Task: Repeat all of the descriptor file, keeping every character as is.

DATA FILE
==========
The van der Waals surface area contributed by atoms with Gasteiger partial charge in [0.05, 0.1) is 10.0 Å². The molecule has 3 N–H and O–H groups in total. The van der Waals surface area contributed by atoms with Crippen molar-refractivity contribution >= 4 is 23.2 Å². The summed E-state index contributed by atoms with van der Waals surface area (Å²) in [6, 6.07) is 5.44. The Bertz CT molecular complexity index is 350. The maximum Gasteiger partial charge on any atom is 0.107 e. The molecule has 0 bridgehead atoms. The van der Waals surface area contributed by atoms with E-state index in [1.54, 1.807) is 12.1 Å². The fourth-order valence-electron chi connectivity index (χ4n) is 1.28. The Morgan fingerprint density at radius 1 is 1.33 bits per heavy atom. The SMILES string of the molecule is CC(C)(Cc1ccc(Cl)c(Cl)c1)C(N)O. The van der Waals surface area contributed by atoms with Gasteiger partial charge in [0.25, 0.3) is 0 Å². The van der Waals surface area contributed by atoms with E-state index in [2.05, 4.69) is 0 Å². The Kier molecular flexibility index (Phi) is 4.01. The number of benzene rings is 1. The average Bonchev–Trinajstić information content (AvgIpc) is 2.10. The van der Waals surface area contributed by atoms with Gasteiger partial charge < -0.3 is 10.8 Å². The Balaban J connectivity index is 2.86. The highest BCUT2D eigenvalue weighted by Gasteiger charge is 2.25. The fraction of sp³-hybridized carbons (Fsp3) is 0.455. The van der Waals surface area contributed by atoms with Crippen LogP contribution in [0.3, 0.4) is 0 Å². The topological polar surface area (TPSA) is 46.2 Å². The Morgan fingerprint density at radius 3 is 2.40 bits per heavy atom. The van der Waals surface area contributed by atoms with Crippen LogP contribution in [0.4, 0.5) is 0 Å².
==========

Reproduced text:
The van der Waals surface area contributed by atoms with Gasteiger partial charge in [0.05, 0.1) is 10.0 Å². The molecule has 3 N–H and O–H groups in total. The van der Waals surface area contributed by atoms with Crippen molar-refractivity contribution >= 4 is 23.2 Å². The summed E-state index contributed by atoms with van der Waals surface area (Å²) in [6, 6.07) is 5.44. The Bertz CT molecular complexity index is 350. The maximum Gasteiger partial charge on any atom is 0.107 e. The molecule has 0 bridgehead atoms. The van der Waals surface area contributed by atoms with E-state index in [1.54, 1.807) is 12.1 Å². The fourth-order valence-electron chi connectivity index (χ4n) is 1.28. The Morgan fingerprint density at radius 1 is 1.33 bits per heavy atom. The SMILES string of the molecule is CC(C)(Cc1ccc(Cl)c(Cl)c1)C(N)O. The van der Waals surface area contributed by atoms with Gasteiger partial charge in [0.25, 0.3) is 0 Å². The van der Waals surface area contributed by atoms with E-state index in [2.05, 4.69) is 0 Å². The Kier molecular flexibility index (Phi) is 4.01. The number of benzene rings is 1. The average Bonchev–Trinajstić information content (AvgIpc) is 2.10. The van der Waals surface area contributed by atoms with Gasteiger partial charge < -0.3 is 10.8 Å². The Balaban J connectivity index is 2.86. The highest BCUT2D eigenvalue weighted by Gasteiger charge is 2.25. The fraction of sp³-hybridized carbons (Fsp3) is 0.455. The van der Waals surface area contributed by atoms with Crippen LogP contribution in [0.3, 0.4) is 0 Å². The topological polar surface area (TPSA) is 46.2 Å². The Morgan fingerprint density at radius 3 is 2.40 bits per heavy atom. The van der Waals surface area contributed by atoms with Crippen LogP contribution in [0.4, 0.5) is 0 Å².